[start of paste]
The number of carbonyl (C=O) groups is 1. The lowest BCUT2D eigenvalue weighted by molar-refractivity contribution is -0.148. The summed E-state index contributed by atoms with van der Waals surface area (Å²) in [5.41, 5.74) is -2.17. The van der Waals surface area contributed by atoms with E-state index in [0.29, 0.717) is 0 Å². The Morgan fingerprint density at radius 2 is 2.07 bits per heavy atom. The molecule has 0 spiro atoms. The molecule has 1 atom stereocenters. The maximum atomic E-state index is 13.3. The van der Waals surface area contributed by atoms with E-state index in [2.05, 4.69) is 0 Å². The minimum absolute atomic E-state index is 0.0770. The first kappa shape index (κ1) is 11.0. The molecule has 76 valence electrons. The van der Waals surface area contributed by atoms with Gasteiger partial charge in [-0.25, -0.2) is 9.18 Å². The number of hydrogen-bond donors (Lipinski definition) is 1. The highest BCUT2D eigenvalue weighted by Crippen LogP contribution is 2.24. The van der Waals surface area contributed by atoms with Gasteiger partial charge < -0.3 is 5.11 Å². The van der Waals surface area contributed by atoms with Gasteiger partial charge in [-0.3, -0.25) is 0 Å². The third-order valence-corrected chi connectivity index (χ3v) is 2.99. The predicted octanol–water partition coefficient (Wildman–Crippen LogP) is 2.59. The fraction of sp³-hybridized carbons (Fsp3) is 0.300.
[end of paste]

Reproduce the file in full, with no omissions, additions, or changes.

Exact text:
The number of carbonyl (C=O) groups is 1. The lowest BCUT2D eigenvalue weighted by molar-refractivity contribution is -0.148. The summed E-state index contributed by atoms with van der Waals surface area (Å²) in [5.41, 5.74) is -2.17. The van der Waals surface area contributed by atoms with E-state index in [0.29, 0.717) is 0 Å². The Morgan fingerprint density at radius 2 is 2.07 bits per heavy atom. The molecule has 0 spiro atoms. The molecule has 1 atom stereocenters. The maximum atomic E-state index is 13.3. The van der Waals surface area contributed by atoms with E-state index in [2.05, 4.69) is 0 Å². The minimum absolute atomic E-state index is 0.0770. The first kappa shape index (κ1) is 11.0. The molecule has 76 valence electrons. The van der Waals surface area contributed by atoms with Gasteiger partial charge in [-0.25, -0.2) is 9.18 Å². The number of hydrogen-bond donors (Lipinski definition) is 1. The highest BCUT2D eigenvalue weighted by Crippen LogP contribution is 2.24. The van der Waals surface area contributed by atoms with Gasteiger partial charge < -0.3 is 5.11 Å². The van der Waals surface area contributed by atoms with Gasteiger partial charge in [-0.3, -0.25) is 0 Å². The third-order valence-corrected chi connectivity index (χ3v) is 2.99. The predicted octanol–water partition coefficient (Wildman–Crippen LogP) is 2.59. The fraction of sp³-hybridized carbons (Fsp3) is 0.300.